Improved methods for intranasal operations have influenced, to a certain degree, the time necessary for healing and for restitution of the nasal membrane to a normal condition. Probably the commonest of the intranasal operations is that of submucous resection of the nasal septum. Improved technic of this procedure, in the absence of contraindications such as acute disease of the accessory sinuses or active localized infection of the nasal membranes, should lead to prompt recovery in the average cases. However, delayed healing occasionally occurs, owing to either exacerbations of dormant infections, which are unrecognizable by the present methods of examination, or absence of symptoms.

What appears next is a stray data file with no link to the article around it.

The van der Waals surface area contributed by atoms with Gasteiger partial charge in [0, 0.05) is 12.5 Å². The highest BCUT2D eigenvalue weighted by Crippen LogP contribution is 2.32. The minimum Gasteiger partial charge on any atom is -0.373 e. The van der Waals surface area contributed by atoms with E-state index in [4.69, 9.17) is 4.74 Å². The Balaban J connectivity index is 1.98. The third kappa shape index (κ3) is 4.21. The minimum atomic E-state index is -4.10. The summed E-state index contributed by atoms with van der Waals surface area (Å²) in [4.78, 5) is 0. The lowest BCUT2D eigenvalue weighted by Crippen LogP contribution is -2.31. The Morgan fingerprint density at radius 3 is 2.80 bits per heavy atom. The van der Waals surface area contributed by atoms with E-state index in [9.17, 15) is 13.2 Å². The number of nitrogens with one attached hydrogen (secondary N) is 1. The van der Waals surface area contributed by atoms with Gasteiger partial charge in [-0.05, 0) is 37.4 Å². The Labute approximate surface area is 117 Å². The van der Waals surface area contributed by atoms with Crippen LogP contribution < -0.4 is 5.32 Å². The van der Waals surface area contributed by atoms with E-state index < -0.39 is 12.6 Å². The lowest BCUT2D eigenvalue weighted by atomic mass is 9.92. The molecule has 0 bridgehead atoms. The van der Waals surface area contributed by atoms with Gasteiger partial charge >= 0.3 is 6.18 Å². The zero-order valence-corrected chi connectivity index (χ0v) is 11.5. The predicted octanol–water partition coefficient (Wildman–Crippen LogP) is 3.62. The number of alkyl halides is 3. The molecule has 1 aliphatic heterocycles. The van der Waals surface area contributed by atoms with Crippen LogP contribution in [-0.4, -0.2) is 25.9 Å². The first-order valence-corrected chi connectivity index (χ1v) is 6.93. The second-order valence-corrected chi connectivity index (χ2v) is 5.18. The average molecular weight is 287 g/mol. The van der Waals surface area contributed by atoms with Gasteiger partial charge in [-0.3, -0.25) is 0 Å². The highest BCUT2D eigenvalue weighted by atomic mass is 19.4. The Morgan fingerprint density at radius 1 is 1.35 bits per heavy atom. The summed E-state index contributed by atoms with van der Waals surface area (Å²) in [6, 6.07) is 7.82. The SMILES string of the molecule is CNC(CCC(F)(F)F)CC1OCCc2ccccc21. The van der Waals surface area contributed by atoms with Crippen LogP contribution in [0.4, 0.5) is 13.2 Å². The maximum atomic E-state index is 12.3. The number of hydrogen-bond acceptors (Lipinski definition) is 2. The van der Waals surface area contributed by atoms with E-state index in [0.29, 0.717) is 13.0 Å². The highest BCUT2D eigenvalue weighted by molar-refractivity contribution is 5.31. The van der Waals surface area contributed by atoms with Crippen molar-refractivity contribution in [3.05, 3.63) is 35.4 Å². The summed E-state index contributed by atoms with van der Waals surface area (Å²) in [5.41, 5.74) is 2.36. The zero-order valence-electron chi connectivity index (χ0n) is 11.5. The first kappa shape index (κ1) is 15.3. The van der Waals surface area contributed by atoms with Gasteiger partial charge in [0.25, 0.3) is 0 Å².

Modern textbooks and the literature on rhinology contain scant information about infections in the nose, due to Vincent's bacillus following operations.
REPORT OF CASES
During the past two years three patients have been observed with this type of intranasal infection which in each instance followed
HOLLENDER AR. DELAYED HEALING OF SEPTAL RESECTIONS DUE TO VINCENT'S INFECTION: REPORT OF THREE CASES. Arch Otolaryngol. 1929;9(4):422–424. doi:10.1001/archotol.1929.00620030444007
Monkeypox Resource Center
Customize your JAMA Network experience by selecting one or more topics from the list below.